By Sarah Orange, ’14, for Voices for Racial Justice
Children across the Nation are often the invisible victims of mass incarceration. In June 2013, Sesame Workshop, the non-profit organization behind the popular children’s TV show Sesame Street, recognized this challenge when it launched a new program called “Little Children, Big Challenges: Incarceration.” This program seeks to reach the 2.7 million children in the U.S. with an incarcerated parent through videos, crafts, music, and more. In one of the Sesame Street videos about incarceration, Alex (if you haven’t watched the show in a while that’s the orange puppet with blue hair) talks about how his father is incarcerated and the difficulties that he and other children like him face, including not always being able to talk to their parent. This program recognizes the importance of maintaining communication between children and their incarcerated parent. Maintaining routine communication is essential for helping children to understand and successfully cope with this difficult situation. A little phone call can make a big difference in the lives of children with an incarcerated parent.
Did you know: of the 2.7 million children with an incarcerated parent, 15,000 of them live right here in Minnesota? However, Minnesotan children are often denied the ability to maintain close contact with their incarcerated parent. First, because prisoners are incarcerated an average of 100 miles away from their families making in person visits difficult. Second, because it costs over $17 to make a 15-minute collect phone call out of a Minnesota prison. It is cheaper to call Singapore. These phone calls are so expensive because prison phone providers attract government contracts by offering the state a kickback – a percentage of the prison phone provider’s profits. In Minnesota, the prison system receives 49% of the profit that the phone provider makes from prison phone calls. However, community members and local civil rights organizations are taking action to stop this injustice. The Federal Communications Commission recently adopted policy changes regarding interstate prison phone calls which will lower phone rates across state lines and in federal prisons, however, these reforms do not affect intrastate (local) calls in Minnesota. Much more work is needed to address this issue within Minnesota in order to support children and families. For the children impacted, this cost barrier to communication can have devastating effects, resulting in emotional stress and behavioral challenges.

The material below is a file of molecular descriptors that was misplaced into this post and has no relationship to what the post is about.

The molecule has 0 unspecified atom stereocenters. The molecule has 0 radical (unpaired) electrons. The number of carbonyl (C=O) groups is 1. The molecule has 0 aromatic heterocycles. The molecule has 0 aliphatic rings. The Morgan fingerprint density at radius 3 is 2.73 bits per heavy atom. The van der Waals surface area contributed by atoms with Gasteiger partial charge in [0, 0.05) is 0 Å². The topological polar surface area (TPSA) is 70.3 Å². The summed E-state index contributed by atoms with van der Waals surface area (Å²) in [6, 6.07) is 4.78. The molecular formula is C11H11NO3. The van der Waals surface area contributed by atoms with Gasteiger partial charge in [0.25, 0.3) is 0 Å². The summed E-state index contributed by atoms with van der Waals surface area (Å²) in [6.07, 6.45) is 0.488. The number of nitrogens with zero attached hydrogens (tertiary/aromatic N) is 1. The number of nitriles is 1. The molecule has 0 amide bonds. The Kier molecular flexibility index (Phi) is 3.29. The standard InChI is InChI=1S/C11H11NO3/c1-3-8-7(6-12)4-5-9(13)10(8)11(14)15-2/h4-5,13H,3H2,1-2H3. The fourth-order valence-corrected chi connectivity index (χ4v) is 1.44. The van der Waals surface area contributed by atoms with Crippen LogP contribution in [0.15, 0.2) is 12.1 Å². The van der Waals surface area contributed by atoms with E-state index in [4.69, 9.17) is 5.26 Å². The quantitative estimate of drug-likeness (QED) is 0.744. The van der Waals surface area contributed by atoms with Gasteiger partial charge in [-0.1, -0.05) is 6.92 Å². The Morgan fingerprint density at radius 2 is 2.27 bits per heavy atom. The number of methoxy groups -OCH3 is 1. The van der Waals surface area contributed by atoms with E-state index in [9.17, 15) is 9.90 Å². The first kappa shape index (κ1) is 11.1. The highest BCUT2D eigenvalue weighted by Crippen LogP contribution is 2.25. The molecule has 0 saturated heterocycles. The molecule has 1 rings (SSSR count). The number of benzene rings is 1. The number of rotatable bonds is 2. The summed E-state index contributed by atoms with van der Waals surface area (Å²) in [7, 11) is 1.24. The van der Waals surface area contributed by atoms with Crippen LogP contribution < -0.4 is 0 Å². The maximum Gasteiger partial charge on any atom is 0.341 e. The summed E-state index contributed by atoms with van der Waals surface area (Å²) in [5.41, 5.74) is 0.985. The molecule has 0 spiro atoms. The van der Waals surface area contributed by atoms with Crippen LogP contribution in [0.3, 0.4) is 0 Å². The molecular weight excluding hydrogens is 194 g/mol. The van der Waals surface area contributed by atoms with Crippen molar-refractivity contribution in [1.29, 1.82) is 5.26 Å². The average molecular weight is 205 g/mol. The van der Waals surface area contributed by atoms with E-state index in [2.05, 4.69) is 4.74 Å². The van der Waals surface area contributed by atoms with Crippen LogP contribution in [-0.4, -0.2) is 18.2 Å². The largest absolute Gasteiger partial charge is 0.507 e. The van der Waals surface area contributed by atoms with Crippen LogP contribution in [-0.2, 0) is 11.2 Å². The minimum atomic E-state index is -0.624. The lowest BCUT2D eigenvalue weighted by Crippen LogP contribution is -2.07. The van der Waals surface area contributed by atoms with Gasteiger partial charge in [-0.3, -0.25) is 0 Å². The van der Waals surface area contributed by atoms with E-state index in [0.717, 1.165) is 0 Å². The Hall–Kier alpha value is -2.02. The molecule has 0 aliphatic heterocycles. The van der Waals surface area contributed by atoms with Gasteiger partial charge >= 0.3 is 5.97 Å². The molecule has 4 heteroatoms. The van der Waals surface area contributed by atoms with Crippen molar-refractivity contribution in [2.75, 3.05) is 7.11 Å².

The impact of limited contact between children and parents has a far-reaching impact on Minnesota’s children. Studies have demonstrated that “lack of regular contact with incarcerated parents has been linked to truancy, homelessness, depression, aggression, and poor classroom performance in children.” (Federal Communications Commission, Report and Order and Further Notice of Proposed Rulemaking, FCC 13-113 (Sept. 26, 2013)). Furthermore, studies indicate that maintaining contact with an incarcerated parent is one of the most effective ways to improve a child’s emotional response and reduce behavioral problems. But in Minnesota the high cost of making a phone call from prison prevents this critical communication between the parent and child.
This problem most significantly affects children from communities of color. African American children are nine times more likely to have an incarcerated parent than White children. But the problem does not stop there. Forty-four percent of African American households in Minnesota live below the poverty line. For these families the cost of communicating with a loved one in prison can mean having to forgo basic necessities and places on strain on family budgets. The high cost of prison phone calls can be a significant barrier preventing African American children from maintaining communication with an incarcerated parent. Hence, the impact of the high cost of prison phone calls is far-reaching. However, a solution to this challenge is within our reach.
We can make a big difference in a child’s life today by raising awareness related to prison phone justice and educating others about this important issue. By reducing the cost of a prison phone call, we can ensure that families can remain connected. This is essential for promoting strong families and safe communities in the state of Minnesota. Take action today by visiting the Prison Phone Justice Campaign website at www.phonejustice.org and signing up to help fight for prison phone justice in Minnesota.
Sarah Orange is a Certified Student Attorney with the Community Justice Project at the University of St. Thomas School of Law. The work of the Community Justice Project civil rights clinic focuses on training law students to serve as social engineers who create new inroads to justice and freedom.